"YES, WE have a lot of old farm machinery gathered up here. But beyond the rusty iron itself, our goal is to use it in a way that teaches folks how and why people lived the way they did 70 years ago. This equipment shaped the very culture of farm and home life in the eastern half of Texas prior to 1936."
Speaking is Jim Templin of Anna, Texas, one of the principals in the Collin County Farm Museum near McKinney, just north of the Dallas-Fort Worth area.
:We're working hard in order that future generations may be able to remember and understand the past better," continues Templin, whose own family roots in the region's heavy black clay soils stem back to the 1850s.
The impressive and little-known farm museum is a part of the 158-acre Collin County Youth Park, Farm Museum and Boy Scout camping area. The youth park itself is the home of the annual county livestock show and dozens of farmer meetings each year. All of the farm and home equipment, building structures and garden site at the museum reflect the year 1936 and earlier. That year, old-timers will remember, was the year of the Texas Centennial.
The museum, which draws several thousand visitors a year, is supported by the Collin County Commissioners Court and other private financial sources.
"We are still adding to our museum collections," notes Randy LaJaunie of McKinney, manager of the Collin County Youth Park and Parks and Open Space. "In addition to the farm implements, we've got here one of the better collections of equipment used for processing farm-grown goods in the home.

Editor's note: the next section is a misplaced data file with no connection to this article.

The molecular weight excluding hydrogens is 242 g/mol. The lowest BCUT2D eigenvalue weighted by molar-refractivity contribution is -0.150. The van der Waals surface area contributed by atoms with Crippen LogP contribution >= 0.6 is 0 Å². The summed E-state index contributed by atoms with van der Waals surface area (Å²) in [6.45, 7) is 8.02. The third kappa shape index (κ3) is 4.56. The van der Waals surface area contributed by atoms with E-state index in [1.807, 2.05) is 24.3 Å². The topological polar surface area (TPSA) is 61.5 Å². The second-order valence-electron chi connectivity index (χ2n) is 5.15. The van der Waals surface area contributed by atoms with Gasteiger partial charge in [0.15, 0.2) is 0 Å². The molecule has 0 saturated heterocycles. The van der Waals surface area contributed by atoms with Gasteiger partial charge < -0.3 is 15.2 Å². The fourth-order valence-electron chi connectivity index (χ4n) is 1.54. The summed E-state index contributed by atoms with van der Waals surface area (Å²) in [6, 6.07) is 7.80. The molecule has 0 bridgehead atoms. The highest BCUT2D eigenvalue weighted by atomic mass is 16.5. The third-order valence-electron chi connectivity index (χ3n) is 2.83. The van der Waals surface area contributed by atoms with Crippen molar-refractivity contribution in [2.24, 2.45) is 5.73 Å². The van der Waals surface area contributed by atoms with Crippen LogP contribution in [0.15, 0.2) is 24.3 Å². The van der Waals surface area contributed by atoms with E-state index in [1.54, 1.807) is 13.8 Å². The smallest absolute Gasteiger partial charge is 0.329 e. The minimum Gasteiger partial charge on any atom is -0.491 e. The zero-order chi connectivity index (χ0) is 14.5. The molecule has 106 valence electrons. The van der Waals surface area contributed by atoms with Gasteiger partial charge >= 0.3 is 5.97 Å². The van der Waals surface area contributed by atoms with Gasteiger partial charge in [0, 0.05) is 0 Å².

"Have you, for example, ever seen a peach peeler, a raisin maker, an old canner, a bone grinder, and even a chuckwagon that followed thresher crews? We've got them all."
LaJaunie says that each year all of the equipment stored in a large metal barn is hauled outside and displayed as demonstrations to museum visitors along with the permanent outside exhibits. Three years ago, the site was host to an old settlers picnic.
Another Collin County native and museum booster is James Randles of Anna. Randles tells how the east side of the 30-square-mile county was actually settled a full 30 years before the western part of the county was inhabited and broken out for agriculture. It seems that the east side, with its rolling, wooded hills, was more like Virginia, Tennessee, and the Carolinas from whence the first settlers came.
The west side, a tall prairie grass region, was flat and needed much larger and as yet unavailable implements to turn the sod and later till the soil.
The stated purpose of the Collin County Farm Museum is to help increase awareness and appreciation of the agricultural heritage of the region. The park and museum is open during regular business hours and is located west of McKinney by way of U.S. Highway 380 and FM 1461 and County Road 166. The route is well marked. The telephone number at the Museum is 972-548-4792.